Sailing in the Same Boat

“Why do Africans not swim?” I ask Ayo. “The Middle Passage,” he answers. “For you white people, the water is a playground, for us, it is the point of no return.”In a fusion of cruising and performing, two men – one black, one white – are preparing to retrace the Atlantic Slave Triangle on their expedition, “Deep Water/High Seas.” Martin Hubbard and Ayodale Scott will anchor in the
Author:
Updated:
Original:
instory_sb_2

“Why do Africans not swim?” I ask Ayo. “The Middle Passage,” he answers. “For you white people, the water is a playground, for us, it is the point of no return.”

In a fusion of cruising and performing, two men – one black, one white – are preparing to retrace the Atlantic Slave Triangle on their expedition, “Deep Water/High Seas.” Martin Hubbard and Ayodale Scott will anchor in the UK, West Africa and the Caribbean, visiting the same ports their ancestors sailed through two centuries ago. From their 37-foot trimaran, Sameboat, they will perform “Black Men Don’t Float?,” a 45-minute piece meant to transform a tragic historical reality into a cross-cultural understanding – one that addresses their roots while confronting the racial issues of today.

The show, written by Martin and Ayo, tells of a white yachtsman single-handing around Africa for charity who collides with an African migrant in a canoe. They end up on the same boat and are forced to coexist amidst their differences. The audience – many of whose ancestry also relates to the Middle Passage – watches from the side decks and harbor walls.

instory_sb_4

In a sense, the play mirrors the story of the men aboard. Martin hails from an upper-class anglo-catholic family from Britain. Ayo grew up in a Sierra Leone compound where four extended families shared a living space the size of Martin’s drawing room. Yet, through art and sailing, they found a way to be in the same boat together. “At its most basic, the trip should provide an honest record of a white man and a black man facing up to their cultural and personal differences and heritages,” explains Martin.

Martin and Ayo have already discovered the challenges of funding their trip. “We have no shortage of inventiveness and commitment,” says Martin. “Our obstacles have been mostly financial and organizational.” Because the Atlantic is considered International waters, national arts alliances are unable to fund their journey, so the men are hoping to eventually pay it off through revenue from their website, books and lectures. Meanwhile, they are solidifying their crew and tour dates for a trip they hope will begin in autumn 2009.

“Lie back and float,” I say. “Black men don’t float,” he answers. “Yes they do. It’s a myth. Black and white people, they both float.”

To view videos of Martin and Ayo, check out the following:

A glimpse of life aboard Sameboat

A preview of their show, Black Men Don't Float?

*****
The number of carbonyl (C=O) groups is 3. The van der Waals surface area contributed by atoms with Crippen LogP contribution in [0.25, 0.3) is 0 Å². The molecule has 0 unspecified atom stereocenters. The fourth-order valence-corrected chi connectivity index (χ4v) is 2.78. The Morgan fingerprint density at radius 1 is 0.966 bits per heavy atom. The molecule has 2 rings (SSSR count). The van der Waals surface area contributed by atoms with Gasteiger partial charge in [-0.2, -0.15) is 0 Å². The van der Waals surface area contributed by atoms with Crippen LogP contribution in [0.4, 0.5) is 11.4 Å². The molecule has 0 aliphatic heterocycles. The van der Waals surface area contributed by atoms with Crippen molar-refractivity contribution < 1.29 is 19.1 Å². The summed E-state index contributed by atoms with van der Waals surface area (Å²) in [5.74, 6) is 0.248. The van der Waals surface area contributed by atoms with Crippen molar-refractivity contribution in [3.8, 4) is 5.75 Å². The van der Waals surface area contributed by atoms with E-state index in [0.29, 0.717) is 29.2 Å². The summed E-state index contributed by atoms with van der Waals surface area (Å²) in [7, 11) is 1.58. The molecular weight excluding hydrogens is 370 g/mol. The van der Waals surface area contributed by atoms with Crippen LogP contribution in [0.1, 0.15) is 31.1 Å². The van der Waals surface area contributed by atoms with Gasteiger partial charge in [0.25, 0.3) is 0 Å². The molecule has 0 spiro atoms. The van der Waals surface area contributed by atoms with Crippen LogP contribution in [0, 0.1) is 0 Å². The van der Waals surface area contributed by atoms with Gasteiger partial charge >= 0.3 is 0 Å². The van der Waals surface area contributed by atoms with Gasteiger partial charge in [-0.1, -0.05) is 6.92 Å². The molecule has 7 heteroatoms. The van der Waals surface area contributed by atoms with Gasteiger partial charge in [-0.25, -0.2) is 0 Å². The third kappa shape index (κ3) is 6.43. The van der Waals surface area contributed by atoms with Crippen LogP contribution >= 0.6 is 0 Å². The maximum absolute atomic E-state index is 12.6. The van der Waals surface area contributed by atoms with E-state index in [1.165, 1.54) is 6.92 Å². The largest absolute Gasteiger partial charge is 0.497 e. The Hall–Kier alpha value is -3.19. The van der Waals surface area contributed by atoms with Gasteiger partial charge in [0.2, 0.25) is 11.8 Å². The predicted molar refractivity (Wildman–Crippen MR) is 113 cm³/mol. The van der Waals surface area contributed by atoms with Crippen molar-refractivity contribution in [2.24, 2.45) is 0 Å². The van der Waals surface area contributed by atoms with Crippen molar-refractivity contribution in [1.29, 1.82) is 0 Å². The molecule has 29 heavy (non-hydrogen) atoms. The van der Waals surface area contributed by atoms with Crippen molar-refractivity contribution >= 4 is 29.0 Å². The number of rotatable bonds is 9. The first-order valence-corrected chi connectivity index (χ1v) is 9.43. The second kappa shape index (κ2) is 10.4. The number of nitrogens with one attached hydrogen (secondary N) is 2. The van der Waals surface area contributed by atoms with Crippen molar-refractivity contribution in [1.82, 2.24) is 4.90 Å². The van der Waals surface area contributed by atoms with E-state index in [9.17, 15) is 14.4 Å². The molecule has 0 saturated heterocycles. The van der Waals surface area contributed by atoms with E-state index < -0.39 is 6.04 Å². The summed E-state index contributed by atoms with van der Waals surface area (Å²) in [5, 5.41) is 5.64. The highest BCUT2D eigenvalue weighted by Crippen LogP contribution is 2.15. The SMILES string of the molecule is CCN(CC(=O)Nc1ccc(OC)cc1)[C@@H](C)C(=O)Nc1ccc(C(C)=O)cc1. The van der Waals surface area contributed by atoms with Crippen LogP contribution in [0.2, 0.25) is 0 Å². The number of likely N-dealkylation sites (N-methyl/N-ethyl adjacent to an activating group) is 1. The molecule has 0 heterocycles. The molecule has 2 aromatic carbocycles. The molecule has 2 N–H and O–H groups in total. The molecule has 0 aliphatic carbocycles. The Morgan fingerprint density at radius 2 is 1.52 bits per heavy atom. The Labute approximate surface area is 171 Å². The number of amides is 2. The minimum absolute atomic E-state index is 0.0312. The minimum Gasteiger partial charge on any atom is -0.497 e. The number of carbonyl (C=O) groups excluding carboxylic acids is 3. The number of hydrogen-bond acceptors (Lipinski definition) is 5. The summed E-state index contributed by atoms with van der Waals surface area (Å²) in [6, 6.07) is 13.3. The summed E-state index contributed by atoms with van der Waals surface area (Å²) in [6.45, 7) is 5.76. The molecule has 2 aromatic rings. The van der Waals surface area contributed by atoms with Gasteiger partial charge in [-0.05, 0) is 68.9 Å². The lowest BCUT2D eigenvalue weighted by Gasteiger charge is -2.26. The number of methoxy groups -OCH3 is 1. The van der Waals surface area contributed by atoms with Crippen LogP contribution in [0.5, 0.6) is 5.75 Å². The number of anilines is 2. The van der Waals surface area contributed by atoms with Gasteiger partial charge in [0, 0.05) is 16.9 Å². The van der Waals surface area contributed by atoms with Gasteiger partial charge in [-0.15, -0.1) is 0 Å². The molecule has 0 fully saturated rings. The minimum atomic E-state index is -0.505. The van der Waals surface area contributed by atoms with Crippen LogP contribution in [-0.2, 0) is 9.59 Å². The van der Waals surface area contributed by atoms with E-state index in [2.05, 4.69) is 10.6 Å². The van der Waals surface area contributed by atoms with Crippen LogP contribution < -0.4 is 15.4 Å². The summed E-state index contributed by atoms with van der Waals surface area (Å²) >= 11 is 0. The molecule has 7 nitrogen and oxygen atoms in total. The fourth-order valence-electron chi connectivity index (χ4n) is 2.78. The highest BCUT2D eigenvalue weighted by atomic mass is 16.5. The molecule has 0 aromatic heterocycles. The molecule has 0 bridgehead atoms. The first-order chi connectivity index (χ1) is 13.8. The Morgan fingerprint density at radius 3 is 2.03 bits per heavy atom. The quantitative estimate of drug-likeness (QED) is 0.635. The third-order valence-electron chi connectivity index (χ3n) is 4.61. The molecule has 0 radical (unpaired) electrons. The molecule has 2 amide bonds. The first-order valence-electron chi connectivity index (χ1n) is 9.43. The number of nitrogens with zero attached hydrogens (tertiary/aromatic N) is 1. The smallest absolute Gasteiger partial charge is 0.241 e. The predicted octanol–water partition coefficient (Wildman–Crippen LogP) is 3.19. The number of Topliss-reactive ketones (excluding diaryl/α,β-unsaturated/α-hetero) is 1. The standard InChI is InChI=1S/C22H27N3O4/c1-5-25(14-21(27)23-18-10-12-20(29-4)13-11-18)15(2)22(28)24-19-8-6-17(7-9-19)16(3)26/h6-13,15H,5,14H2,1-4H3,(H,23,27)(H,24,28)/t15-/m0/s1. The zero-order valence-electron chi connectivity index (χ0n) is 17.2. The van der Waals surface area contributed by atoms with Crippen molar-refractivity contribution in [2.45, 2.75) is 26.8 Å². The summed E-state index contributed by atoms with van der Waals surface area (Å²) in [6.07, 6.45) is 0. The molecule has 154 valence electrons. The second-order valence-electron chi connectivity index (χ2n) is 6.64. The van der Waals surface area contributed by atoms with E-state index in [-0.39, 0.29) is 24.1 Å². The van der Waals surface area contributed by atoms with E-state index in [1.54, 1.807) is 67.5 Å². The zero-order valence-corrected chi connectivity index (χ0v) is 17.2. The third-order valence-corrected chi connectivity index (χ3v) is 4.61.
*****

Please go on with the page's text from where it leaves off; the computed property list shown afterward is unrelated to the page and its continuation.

Martin and Ayo perform portions of another show, Mami Wata

Related

Canal-1-Marina-Hemingway-looking-west-spring-2016

Cruising: A Farewell to Cuba

For a few sweet years, American cruisers had the freedom to sail to Cuba. It was good while it lasted, says Addison Chan Cuba has assumed near-mythical properties in the community of sailors around the world. It is almost impossible to utter the name without conjuring up images ...read more

brickhouse

Is Cruising Still Safe?

It is with great sadness that we read of the murder of New Zealand cruiser Alan Culverwell, and the attack on his family, by criminals who boarded their boat in Panama’s Guna Yala/San Blas Islands early in May. The San Blas were known as a “safe” area to cruise. Aside from petty ...read more

QuarterdeckBuildingWatercolor

Bitter End Yacht Club 2.0

Amid the widespread devastation caused by hurricanes Irma and Maria when they swept across the northern Caribbean in September 2017, the destruction of the iconic Bitter End Yacht Club on Virgin Gorda in the British Virgin Islands was particularly keenly felt by sailors. The ...read more

TOTW_PromoSite

SAIL's Tip of the Week

Presented by Vetus-Maxwell. Got a tip? Send it to sailmail@sailmagazine.com The back door Satisfied with your headsails? So was I, until one day I took a long, hard look up the luff of my genoa, making sure I inspected the leeward side as well. The sail had plenty of life ...read more

02-Lydia12-01

Losing Sight of Shore

I arrived on the docks of Beaufort, North Carolina, in late April with two backpacks filled with new gear—everything I’d need for my first offshore passage. Though I’d been sailing for 16 years, graduating from dinghies to keelboats to a J/122, I’d spent my time racing and, in ...read more

Squall

The Face of a Squall

They are the worst of times, they are the best of times There’s a fabulous line from an old Paul Simon song that I often sing to myself while sailing: I can gather all the news I need from the weather report. It is part of the magic of sailing, this ancient process by which we ...read more